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Studying under trees robs children's dignity

By John Ouma | January 7th 2021

Class Two Pupils at Kanaani Inclusive Primary School start classes under a tree due to inadequate classrooms after school gates reopening on Monday, Jan 4, 2021. [Jonah Onyango, Standard]

Kenyans have briskly cut down Education CS George Magoha’s statement concerning reopening of schools. Prof Magoha advised teachers to conduct classes under trees as one way of achieving social distancing.

However, Kenyans are directing their anger at the wrong person. Yes, Magoha is responsible for management of the education sector, but the buck stops with President Uhuru Kenyatta. It’s Uhuru who sought and won the consent of Kenyans. At the end of the day, it’s at his door that Kenyans must seek answers.

In a document better known as the Declaration of Independence, Thomas Jefferson asserted that to secure the preservation of life, liberty and pursuit of happiness, governments are instituted among men; deriving their just powers from the consent of the governed. 

Borrowing from Virginia Declaration of Rights written by George Mason, Jefferson went ahead to announce that whenever any form of government becomes destructive of these ends, it is the right of the people to alter or abolish it and institute a new government.

That the Kenyan government has failed to improve basic infrastructure in learning institutions to facilitate safe reopening is a strong reminder that it has violated what Jefferson and his comrades termed ‘sacred and undeniable truths’.

Magoha is probably right to argue that learning under trees where oxygen supply is in abundance helps the body to fight coronavirus. But that’s beside the point. Learning should conventionally be taking place inside a classroom, not in the field.

A teacher takes pupils through a lesson under a makeshift classroom under a tree in Turkana county. [Stafford Ondego, Standard]

Changed life

But, hold on; isn’t this the same government that rode to power seven years ago under the gospel of digital transition where pupils were supposed to be issued with laptops?

Seen through the genius of Jefferson, every citizen has a right to have his or her life preserved by the government of the day. And when would that be more urgent than during a pandemic that has fundamentally changed life the way we know it?

Schools were closed for nearly ten months, but somehow the Jubilee government couldn’t see the sense of building extra classrooms or establishing reliable water supply in schools, or even coming up with a sustainable budget for face masks. But it had time to facilitate a process designed to culminate in a referendum worth more than Sh10 billion, according to the electoral agency.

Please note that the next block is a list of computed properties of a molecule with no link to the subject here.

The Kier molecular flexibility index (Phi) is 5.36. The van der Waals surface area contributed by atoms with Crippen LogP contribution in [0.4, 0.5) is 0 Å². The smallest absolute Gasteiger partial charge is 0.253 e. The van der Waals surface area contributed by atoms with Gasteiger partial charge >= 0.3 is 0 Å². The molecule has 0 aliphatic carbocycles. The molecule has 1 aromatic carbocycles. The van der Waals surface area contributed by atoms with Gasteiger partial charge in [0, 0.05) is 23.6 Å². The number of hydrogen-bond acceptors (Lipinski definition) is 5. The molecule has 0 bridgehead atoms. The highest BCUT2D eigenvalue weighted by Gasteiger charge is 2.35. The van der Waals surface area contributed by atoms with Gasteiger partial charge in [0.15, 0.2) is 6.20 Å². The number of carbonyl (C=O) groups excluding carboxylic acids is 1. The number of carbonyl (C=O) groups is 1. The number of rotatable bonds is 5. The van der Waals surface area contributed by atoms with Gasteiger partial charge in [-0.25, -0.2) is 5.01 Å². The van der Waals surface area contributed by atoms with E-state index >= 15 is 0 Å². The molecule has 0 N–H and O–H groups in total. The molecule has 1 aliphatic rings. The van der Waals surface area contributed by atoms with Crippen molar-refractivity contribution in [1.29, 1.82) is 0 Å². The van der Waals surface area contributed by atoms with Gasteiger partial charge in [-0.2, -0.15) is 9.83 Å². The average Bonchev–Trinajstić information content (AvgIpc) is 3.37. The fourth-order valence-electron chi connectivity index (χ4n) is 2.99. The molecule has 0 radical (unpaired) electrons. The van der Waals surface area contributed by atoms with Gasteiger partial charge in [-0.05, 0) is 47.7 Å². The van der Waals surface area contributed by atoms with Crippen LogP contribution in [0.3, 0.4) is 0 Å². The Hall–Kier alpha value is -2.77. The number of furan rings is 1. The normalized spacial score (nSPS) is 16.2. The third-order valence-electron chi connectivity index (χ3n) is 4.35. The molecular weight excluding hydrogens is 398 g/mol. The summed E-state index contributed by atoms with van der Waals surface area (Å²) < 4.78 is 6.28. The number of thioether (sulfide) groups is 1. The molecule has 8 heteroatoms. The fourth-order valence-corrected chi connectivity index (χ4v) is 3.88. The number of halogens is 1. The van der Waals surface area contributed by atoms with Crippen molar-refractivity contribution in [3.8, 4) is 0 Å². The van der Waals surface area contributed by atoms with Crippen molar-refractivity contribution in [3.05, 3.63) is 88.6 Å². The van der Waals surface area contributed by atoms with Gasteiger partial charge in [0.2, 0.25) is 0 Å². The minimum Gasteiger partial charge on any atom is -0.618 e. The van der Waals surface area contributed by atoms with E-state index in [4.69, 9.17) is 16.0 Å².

Such government has failed to fulfill the primary mandate for which it was instituted and, one would expect – of course in a functioning society – that the people would collectively withdraw their consent. Remember the governed, as Margaret Thatcher observed, can withdraw their consent if – especially if – and when they want.

To ensure safety in schools, much as elsewhere, everyone must do their part. That’s how we’re going to defeat this virus. Parents pay school fees, the government ought to provide sanitisers, and masks. But it might not, as it has indicated. Ours has become an almost dysfunctional government with overly misplaced priorities.

Jubilee government

When students are forced to learn under trees because of lack of inadequate classrooms, they are deprived of their dignity. Most schools lack basic infrastructure like desks. Most students sit on stones, sometimes in a pool of water, in deplorable structures.

Exposed to such systemic inequalities, students are robbed of their dignity, day by day. A people who have lost their dignity have also lost their liberty. But governments, according to Jefferson, are instituted among men to protect the liberty of its people. While the Jubilee government has failed to live up to its mandate, we the people, have failed to withdraw our collective consent.

Speaking of liberty, the argument that Kenya achieved freedom when colonialism ended is contestable. The independence government opened another chapter in the Kenyan book of genesis in which liberty and tyranny became Kenyan Abel and Cain.

The inequality in our education system, for example, is one way through which neo-colonialism entrenches itself. Attaching the concept of freedom to the Kenyan story is therefore an abusive and dishonest exercise.

Can a people that have lost their liberty pursue and achieve happiness? I have my reservations. The safety of students has become a concern simply because the government failed to make schools safe for a return to school. Where it was supposed to put up new classrooms, it launched a ‘national healing process’, known as BBI. Where it was supposed to dig boreholes, it budgeted for a referendum.


Mr Ouma is a journalism student at Multimedia University of [email protected]

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